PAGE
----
Project Leader and Principal UC Investigators
David E. Bayer,Dept. of Botany, UC Davis
Donald E. Seaman, Dept. of Agronomy and Range Science, UC Davis
New herbicides continue to show promise for controlling major rice weeds, but the extensive research and high cost associated with development continues to slow the appearance of these compounds on the market.
A major 1980 effort by the Chevron Chemical Company to secure registration of Bolero has been successful in securing an emergency registration for Bolero for 1981 use on rice. Although the current registration is for one year only, the Chevron Company hopes to obtain a full registration for the 1982 rice crop. Bolero will be an important new tool for grassy weed control, particularly as short-statured rice acreage increases. The Bolero label will specify use for grass control, but experimentally the compound has proven effective on several of the broadleaved weeds.
It appears that while the presently marketed formulation of molinate (Ordram) does not have sufficient soil residual life to control barnyardgrass over the long period during which grass germination occurs, new formulations may solve this problem.
Twenty-three new herbicides were evaluated at UCD and the Rice , Experiment Station. Eight herbicides were applied pre-flood and evaluated for their control of a broad spectrum of rice weeds. Fifteen possible new herbicides were evaluated for postflood broadleaf and sedge control. Of the eight new pre-flood surface applied herbicides, two showed promise for the control of barnyardgrass. The new herbicides tested for broadleaf and sedge control provided control only equal to MCPA.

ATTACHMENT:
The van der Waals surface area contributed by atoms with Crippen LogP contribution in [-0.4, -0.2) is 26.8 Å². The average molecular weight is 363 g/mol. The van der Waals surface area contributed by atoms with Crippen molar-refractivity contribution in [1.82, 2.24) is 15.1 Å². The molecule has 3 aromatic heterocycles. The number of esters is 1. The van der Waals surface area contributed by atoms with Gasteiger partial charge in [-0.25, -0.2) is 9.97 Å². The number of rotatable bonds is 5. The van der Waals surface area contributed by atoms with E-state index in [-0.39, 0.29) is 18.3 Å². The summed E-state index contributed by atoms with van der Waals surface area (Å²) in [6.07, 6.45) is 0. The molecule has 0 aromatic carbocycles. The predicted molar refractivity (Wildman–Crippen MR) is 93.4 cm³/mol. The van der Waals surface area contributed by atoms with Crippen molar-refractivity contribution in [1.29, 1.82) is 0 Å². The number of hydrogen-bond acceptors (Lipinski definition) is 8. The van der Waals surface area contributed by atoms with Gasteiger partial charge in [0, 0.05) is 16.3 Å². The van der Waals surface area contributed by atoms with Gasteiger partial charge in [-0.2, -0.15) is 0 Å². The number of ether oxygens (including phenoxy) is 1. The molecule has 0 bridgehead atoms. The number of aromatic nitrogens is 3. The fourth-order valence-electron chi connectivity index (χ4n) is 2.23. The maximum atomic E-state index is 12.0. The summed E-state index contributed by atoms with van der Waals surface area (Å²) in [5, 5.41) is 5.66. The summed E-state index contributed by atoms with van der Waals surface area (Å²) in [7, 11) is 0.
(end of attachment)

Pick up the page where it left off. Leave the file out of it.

Two new granular formulations of molinate were again evaluated. One increased the control of barnyardgrass over the commercial molinate formulation. These formulations were designed to provide a slower release of herbicide, thus, extending its residual properties.
Applications of bentazon (Basagran) plus non-phytotoxic oil again showed that timing of the application is important for the control of smallflowered umbrellaplant. Once the smallflowered umbrellaplant had established several tillers and started to flower, control was not obtained. Although severe leaf burn occurred on the smallflowered umbrellaplant, insufficient herbicide translocated into the crown, and the plants continued to grow. The addition of non-phytotoxic oil had little or no effect on bentazon activity under ideal conditions, but when the smallflowered umbrellaplants were under stress and when the plants were large, bentazon activity was enhanced by the oil. Once the smallflowered umbrellaplant began to flower, MCPA at 1.25 pounds active ingredient per acre gave the best control. This treatment caused some injury to the rice plant; however, plants recovered without a serious reduction in yield. Several new formulations of MCPA were evaluated. None were significantly better than the standard amine formulation.
The growth habits of smallflowered umbrellaplant were evaluated in the greenhouse, laboratory and in the field. As was reported last year, once smallflowered umbrellaplant developed to an advanced stage of growth, it could regenerate new growth following an application of MCPA. Vegetative buds at the crown produced this new growth.
Preflood Herbicide Experiments
In cooperation with UCD agronomists Dr. D.S. Mikkelsen and Dr. ).E. Hill, several herbicides registered in other states for weed control in drilled or transplanted rice were evaluated on peroxide coated rice seed at UCD and in Colusa County. The herbicides were applied to the dry 'soil surface after the rice had been drilled but before flooding. Poor stand establishment because the peroxide coated seed was unevenly drilled made it difficult to assess effects of the herbicide on emerging rice. However, several herbicides provided excellent broad spectrum weed control without apparent symptoms on the surviving rice plants. With further study, this stand establishment technique is likely to become a management alternative.